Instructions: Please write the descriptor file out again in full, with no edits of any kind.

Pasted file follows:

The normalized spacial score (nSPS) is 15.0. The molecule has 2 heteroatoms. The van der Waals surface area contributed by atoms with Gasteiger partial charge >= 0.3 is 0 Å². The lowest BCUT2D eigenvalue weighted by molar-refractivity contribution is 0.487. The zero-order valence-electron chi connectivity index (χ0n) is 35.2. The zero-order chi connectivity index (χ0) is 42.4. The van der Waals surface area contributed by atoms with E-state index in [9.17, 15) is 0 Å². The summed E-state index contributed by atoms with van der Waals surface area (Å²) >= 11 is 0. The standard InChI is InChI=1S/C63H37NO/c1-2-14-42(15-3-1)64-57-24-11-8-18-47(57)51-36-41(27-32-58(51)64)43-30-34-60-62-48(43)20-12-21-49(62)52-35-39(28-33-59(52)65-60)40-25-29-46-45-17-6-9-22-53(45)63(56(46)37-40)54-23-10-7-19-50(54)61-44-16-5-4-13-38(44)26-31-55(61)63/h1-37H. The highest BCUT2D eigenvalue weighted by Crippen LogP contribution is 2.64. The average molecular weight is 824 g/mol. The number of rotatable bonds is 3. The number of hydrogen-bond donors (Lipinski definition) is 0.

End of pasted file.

The normalized spacial score (nSPS) is 15.0. The molecule has 2 heteroatoms. The van der Waals surface area contributed by atoms with Gasteiger partial charge >= 0.3 is 0 Å². The lowest BCUT2D eigenvalue weighted by molar-refractivity contribution is 0.487. The zero-order valence-electron chi connectivity index (χ0n) is 35.2. The zero-order chi connectivity index (χ0) is 42.4. The van der Waals surface area contributed by atoms with E-state index in [9.17, 15) is 0 Å². The summed E-state index contributed by atoms with van der Waals surface area (Å²) >= 11 is 0. The standard InChI is InChI=1S/C63H37NO/c1-2-14-42(15-3-1)64-57-24-11-8-18-47(57)51-36-41(27-32-58(51)64)43-30-34-60-62-48(43)20-12-21-49(62)52-35-39(28-33-59(52)65-60)40-25-29-46-45-17-6-9-22-53(45)63(56(46)37-40)54-23-10-7-19-50(54)61-44-16-5-4-13-38(44)26-31-55(61)63/h1-37H. The highest BCUT2D eigenvalue weighted by Crippen LogP contribution is 2.64. The average molecular weight is 824 g/mol. The number of rotatable bonds is 3. The number of hydrogen-bond donors (Lipinski definition) is 0.